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Achieving climate protection by design

BUILDINGS produce about 18 percent of global greenhouse gas emissions and, in the future, more challenges in connection with the design of climate-friendly buildings are expected.

BUILDINGS produce about 18 percent of global greenhouse gas emissions and, in the future, more challenges in connection with the design of climate-friendly buildings are expected.

An example of projects to reduce greenhouse gases through modern architecture is the Bayer “EcoCommercial Building”, a construction concept for zero emissions from the business sector which can be achieved in all climatic zones. The Slovak arm of Bayer introduced the concept in Bratislava in May.

“Adapting architecture to local climatic conditions is not a new idea,” said Ruediger Usch, a project expert of Bayer. “However, we connected it to the possibilities of the latest materials and hi-tech control of lighting and IT.”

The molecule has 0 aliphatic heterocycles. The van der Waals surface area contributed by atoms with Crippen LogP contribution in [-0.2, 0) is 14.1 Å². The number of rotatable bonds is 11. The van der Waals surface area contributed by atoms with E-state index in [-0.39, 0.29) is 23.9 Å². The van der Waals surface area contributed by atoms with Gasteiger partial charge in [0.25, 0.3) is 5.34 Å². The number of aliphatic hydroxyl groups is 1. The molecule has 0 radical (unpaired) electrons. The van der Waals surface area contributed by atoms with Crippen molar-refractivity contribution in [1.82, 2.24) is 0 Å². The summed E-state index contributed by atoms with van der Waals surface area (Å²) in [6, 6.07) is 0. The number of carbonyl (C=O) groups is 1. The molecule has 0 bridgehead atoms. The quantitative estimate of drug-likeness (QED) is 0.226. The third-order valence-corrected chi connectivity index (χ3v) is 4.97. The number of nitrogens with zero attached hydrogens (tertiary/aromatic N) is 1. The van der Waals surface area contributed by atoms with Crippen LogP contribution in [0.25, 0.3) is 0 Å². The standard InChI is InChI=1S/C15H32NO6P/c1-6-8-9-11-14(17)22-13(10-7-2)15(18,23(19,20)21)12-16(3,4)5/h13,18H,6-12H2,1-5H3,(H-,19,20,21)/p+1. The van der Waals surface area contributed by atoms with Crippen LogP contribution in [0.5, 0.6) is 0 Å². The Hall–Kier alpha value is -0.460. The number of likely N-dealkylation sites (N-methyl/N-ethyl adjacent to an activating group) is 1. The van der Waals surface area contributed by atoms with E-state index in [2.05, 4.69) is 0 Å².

Modern calculating methods can be used to quantify energy requirements of these buildings before they are constructed and permit development of individually-tailored solutions for any region in the world. Currently, Bayer experts are building two EcoCommercial buildings in different corners of the world – one in India and one in Monheim, Germany.

The building in India will have about 40 employees and Bayer’s calculations show that a sufficient “environmental investment” required for a building like this will return its investment in less than ten years.

A nursery school being built for children of Bayer’s employees in Monheim should be finished in October and it can serve as the best example of how similar projects can be implemented in Slovakia.

What makes the Monheim construction unique is that it is the first project of an EcoCommercial building developed by Bayer and its partners in Europe and it can be operated with complete neutrality towards the climate, covering its own energy needs without creating carbon dioxide emissions and with optimal insulation.


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